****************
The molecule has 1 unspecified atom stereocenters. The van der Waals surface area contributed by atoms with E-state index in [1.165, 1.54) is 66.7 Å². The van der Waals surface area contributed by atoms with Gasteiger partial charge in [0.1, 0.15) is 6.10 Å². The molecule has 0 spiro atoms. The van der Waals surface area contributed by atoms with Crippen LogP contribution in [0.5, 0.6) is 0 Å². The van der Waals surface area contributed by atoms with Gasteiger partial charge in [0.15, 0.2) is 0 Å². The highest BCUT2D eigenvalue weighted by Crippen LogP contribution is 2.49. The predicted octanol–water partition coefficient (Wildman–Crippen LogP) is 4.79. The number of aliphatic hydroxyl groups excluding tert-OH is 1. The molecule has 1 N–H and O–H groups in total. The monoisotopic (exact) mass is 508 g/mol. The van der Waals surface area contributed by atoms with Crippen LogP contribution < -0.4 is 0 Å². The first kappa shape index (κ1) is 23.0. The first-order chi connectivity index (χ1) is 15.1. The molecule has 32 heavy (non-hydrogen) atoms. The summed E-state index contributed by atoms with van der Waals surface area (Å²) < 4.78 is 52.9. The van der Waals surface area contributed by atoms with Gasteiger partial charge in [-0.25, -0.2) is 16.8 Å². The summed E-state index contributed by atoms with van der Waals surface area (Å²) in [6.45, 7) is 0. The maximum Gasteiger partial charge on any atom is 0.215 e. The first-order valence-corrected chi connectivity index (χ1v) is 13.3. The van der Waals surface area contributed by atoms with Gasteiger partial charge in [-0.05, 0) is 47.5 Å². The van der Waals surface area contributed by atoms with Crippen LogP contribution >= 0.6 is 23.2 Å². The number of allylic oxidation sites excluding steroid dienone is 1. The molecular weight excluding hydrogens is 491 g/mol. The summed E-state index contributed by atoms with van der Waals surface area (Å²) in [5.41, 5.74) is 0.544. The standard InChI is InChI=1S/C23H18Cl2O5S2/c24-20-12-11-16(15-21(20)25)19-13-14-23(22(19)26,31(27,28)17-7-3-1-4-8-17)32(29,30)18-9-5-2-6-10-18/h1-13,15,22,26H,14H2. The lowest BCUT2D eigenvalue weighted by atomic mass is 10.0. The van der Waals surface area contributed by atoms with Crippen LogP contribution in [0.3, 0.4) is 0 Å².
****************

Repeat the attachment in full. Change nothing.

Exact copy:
The molecule has 1 unspecified atom stereocenters. The van der Waals surface area contributed by atoms with E-state index in [1.165, 1.54) is 66.7 Å². The van der Waals surface area contributed by atoms with Gasteiger partial charge in [0.1, 0.15) is 6.10 Å². The molecule has 0 spiro atoms. The van der Waals surface area contributed by atoms with Crippen LogP contribution in [0.5, 0.6) is 0 Å². The van der Waals surface area contributed by atoms with Gasteiger partial charge in [0.15, 0.2) is 0 Å². The highest BCUT2D eigenvalue weighted by Crippen LogP contribution is 2.49. The predicted octanol–water partition coefficient (Wildman–Crippen LogP) is 4.79. The number of aliphatic hydroxyl groups excluding tert-OH is 1. The molecule has 1 N–H and O–H groups in total. The monoisotopic (exact) mass is 508 g/mol. The van der Waals surface area contributed by atoms with Crippen LogP contribution < -0.4 is 0 Å². The first kappa shape index (κ1) is 23.0. The first-order chi connectivity index (χ1) is 15.1. The molecule has 32 heavy (non-hydrogen) atoms. The summed E-state index contributed by atoms with van der Waals surface area (Å²) < 4.78 is 52.9. The van der Waals surface area contributed by atoms with Gasteiger partial charge in [-0.25, -0.2) is 16.8 Å². The summed E-state index contributed by atoms with van der Waals surface area (Å²) in [6.45, 7) is 0. The maximum Gasteiger partial charge on any atom is 0.215 e. The first-order valence-corrected chi connectivity index (χ1v) is 13.3. The van der Waals surface area contributed by atoms with Gasteiger partial charge in [-0.05, 0) is 47.5 Å². The van der Waals surface area contributed by atoms with Crippen LogP contribution >= 0.6 is 23.2 Å². The number of allylic oxidation sites excluding steroid dienone is 1. The molecular weight excluding hydrogens is 491 g/mol. The summed E-state index contributed by atoms with van der Waals surface area (Å²) in [5.41, 5.74) is 0.544. The standard InChI is InChI=1S/C23H18Cl2O5S2/c24-20-12-11-16(15-21(20)25)19-13-14-23(22(19)26,31(27,28)17-7-3-1-4-8-17)32(29,30)18-9-5-2-6-10-18/h1-13,15,22,26H,14H2. The lowest BCUT2D eigenvalue weighted by atomic mass is 10.0. The van der Waals surface area contributed by atoms with Crippen LogP contribution in [0.3, 0.4) is 0 Å².